Hi everyone. I'm a retired scientist with an interest in
energy and am trying to read my natual gas meter's
here's my request
My gas meter has two 'test dials' that are labeled
1/2 cu ft and 2 cu ft. They each have 10 divisions on them.
What I would like to know is whether each division represents
1/2 or 2 cu ft. Or if an entire rotation is equal to 1/2 or 2
cu ft. The reason I ask is because I want to run my gas wall
furnace for one hour straight and see what the usage is.
But the other dials are too coarse and won't move enough with
just one hour of the wall furnace.
Can you help me? Thank you.
If you are not sure or what to check yourself perhaps you could
pass this email to an engineer or technician for a check.
Please include this email in your reply. and thank you.
Here is a photo of a gas meter similar to mine showing the two
test dials of 1/2 and 2 cu ft.
The gas volume posted below each dial is the gas consumed by a full revolution of that dial.
So a revolution of the 1/2 foot dial indicates 1/2 cubic foot of gas used.
One revolution of the 2 cubic foot dial indicates 2 cubic feet consumed.
An AVERAGE figure is that one cubic foot of gas contains 1,000 BTUs of heat energy. If you look at the rating plate on your equipment it may give a BTU input of 80,000 BTUs, which would indicate about 80 cubic feet of gas used per hour.
Often times gas bills are figured in therms, which converts the cubic feet of gas used to BTUs, with each therm being 100,000 BTUs of heat.
To measure the actual gas consumption of an appliance, turn all other appliances off or so the main burners wont turn on.
Turn on the main burner of the appliance whose gas consumption you want to measure. Measure the seconds it takes for the 2 foot dial to make a full revolution.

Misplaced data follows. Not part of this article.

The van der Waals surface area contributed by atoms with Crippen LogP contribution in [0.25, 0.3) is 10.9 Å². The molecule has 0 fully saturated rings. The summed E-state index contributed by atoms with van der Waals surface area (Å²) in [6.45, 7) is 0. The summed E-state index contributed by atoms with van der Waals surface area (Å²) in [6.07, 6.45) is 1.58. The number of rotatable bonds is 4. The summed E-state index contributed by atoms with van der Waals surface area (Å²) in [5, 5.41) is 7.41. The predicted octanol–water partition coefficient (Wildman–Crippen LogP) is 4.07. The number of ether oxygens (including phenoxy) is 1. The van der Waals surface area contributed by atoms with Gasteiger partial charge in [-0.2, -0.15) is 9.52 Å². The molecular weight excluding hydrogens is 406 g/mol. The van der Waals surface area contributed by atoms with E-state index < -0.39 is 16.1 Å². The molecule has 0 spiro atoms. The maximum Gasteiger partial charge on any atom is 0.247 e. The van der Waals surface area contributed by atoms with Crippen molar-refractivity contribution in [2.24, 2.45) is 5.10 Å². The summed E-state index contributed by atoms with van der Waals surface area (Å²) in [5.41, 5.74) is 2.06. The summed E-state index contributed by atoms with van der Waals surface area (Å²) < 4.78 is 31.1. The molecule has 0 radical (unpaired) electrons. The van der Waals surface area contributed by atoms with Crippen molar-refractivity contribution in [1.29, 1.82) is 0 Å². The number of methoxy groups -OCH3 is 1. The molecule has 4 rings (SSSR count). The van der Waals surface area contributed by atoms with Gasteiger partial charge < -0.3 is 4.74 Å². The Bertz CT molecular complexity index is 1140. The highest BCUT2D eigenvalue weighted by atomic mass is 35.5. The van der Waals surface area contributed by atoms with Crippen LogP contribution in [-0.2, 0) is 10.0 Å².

Divide the number of seconds into 7200 to get the number of cubic feet used per hour. (If the two foot dial turns 360 degrees in 72 seconds, the appliance uses 7200/72 or 100 cubic feet of gas per hour).
Great Reply - Super to discuss things
Isn't this SUPER to have forums like this? Our knowledge
is growing exponentially isn't it?
Regarding this heater. The interesting thing that struck me
is that it will have a BTU rating on it. Perhaps it is about 60,000
BTU's (per hour?) and so that's easy to figure what it uses.
But I'm cheating. There is a gas valve right at the heater. And
because it is very agressive in a relatively small room I turned
down the gas flow so that when it comes on the burner is
running rather low. I'd guess about 1/5 or 20% of maximum.
So because of that I am even more interested to measure the
actual usage of it. AND if I can compare the usage to
the temperature outside here is what I will do next.
I will make some changes to the large amount of window area
in the room. And then take some more measurements.
It's all a bit emperical so be it. But in the final analysis
it's fun, educational, and useful information.
Thank you for the tip about the 7200. I will be glad to
I ran the heater for one hour a few days ago.
The temperature in the room went up to about 90° F
and I used 1.75 cu ft of gas ( I think). That would be
equal to about 2000 BTU's and that does not equate
to a room temperature after an hour of 90F. So
there's a mistake somewhere.
This is where it gets fun. Finding out where the mistake is.